I’ll take the weekend’s set of rainstorms as the starting gun for fall planting season this year. As some might have noticed, I’ve been personally less than productive lately, and quite slow. (Blame the damned fruitless mulberries that shut my lungs down way back in spring. Plus, I Blame the Patriarchy, but then I always do.) As a result, I’m seriously impatient with limitations like energy and stamina and time itself. I want to plant!
What I really want to do is dig out half the flowering ginger and revise the front garden patch, which is mostly weird variegated stuff and semitropicals. Imagine my delight when I found the old Flowerland Nursery on Solano Avenue had been taken over by an old friend and favorite plant lover, and is slowly being revised itself.
Katherine Zapata used to be half of what I called The Pot Girlz, who ran Clay of the Land back in the day. They sold pots (Surprise!) large and small, and water plants and assorted bamboos and, well, you never knew what you’d find, out of a lot on Seventh Street and then a larger one on San Pablo Avenue.
The business folded when that lot became a construction site. I was happy to see at least half of The Pot Girlz is back in the business.
She and her new biz partner Carly Dennett bought Flowerland from the esteemed Bob, who’d run it for some 30 years. They’re making some changes that reflect their own eclectic taste in plants, and keeping some of what they inherited.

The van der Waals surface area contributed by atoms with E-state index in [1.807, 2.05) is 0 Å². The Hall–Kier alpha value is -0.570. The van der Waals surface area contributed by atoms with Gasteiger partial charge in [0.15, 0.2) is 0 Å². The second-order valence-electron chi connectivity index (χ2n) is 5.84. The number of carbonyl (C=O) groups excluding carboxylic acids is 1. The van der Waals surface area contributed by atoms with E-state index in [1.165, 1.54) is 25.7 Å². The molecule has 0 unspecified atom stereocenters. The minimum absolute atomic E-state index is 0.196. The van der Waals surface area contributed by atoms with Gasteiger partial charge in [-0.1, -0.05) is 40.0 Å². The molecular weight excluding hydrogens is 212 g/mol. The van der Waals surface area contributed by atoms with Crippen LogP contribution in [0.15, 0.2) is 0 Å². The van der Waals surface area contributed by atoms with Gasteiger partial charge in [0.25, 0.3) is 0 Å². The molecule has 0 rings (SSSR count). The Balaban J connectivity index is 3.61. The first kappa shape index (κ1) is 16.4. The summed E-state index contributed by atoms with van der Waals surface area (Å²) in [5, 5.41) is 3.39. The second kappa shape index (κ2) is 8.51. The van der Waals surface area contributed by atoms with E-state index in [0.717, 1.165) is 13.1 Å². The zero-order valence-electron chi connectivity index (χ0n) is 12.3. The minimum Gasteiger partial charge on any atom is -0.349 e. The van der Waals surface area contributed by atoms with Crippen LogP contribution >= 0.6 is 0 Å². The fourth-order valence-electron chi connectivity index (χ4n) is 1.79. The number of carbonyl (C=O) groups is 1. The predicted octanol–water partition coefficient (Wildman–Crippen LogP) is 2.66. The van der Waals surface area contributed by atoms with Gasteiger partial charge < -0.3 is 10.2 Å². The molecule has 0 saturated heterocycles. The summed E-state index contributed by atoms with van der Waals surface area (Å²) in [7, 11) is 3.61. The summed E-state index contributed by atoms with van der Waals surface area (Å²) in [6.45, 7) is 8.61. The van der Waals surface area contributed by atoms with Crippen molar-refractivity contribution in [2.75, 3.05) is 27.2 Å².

Right now they’re gearing up for the Christmas tree rush. They’ve kept Flowerland’s relationship with a family-owned tree grower, Holiday Tree Farms. This Oregon company raises its trees without a lot of pesticides and other nasty inputs, Katherine told me.
Also, bit by bit, the new owners are working to restore the 1947 nursery office building to its original mid-century modern look. This won’t take much (easy for me to say, as I’m not up there on the scaffold myself after closing hours, scraping away layers of paint) because the bones of the place are still intact and pretty much visible.
Some of what’s new is old, too: a pie safe and turkey feeders and other such gardenworthy objects from the Alameda Antiques Fair; handbuilt shelves and bulb crates used as displays; heirloom food plants like a beet mix, ‘Getti di Napoli’ cut-and-come-again broccoli, ‘Violetto pugliese Francescino’ artichokes, and ‘Fava di Carpino’ beans, part of the Slow Food Ark of Taste.
Most herbs and edibles are from Flatland Flower Farm (and hooray for that); lots of ornamentals hail from Annie’s Annuals. But what I like best is that Flowerland is doing some propagation of its own. We grabbed a 4-incher of a great impatiens we hadn’t seen before, a woody little shrub with brilliant yellow-and-red blooms on it now and into Fall. The mother plant is on display, a longtime pet of Carly’s.
Brian Whyte, one of the staff, also does garden design and consultation. He’s smart, enthusiastic, and fairly ornamental himself.
1330 Solano Ave., Albany
Weekdays 9 a.m.–5:30 p.m. (closed Tuesdays); Sunday 10 a.m.–5 p.m.
firstname.lastname@example.org (under construction)
BRIAN WHYTE DESIGNS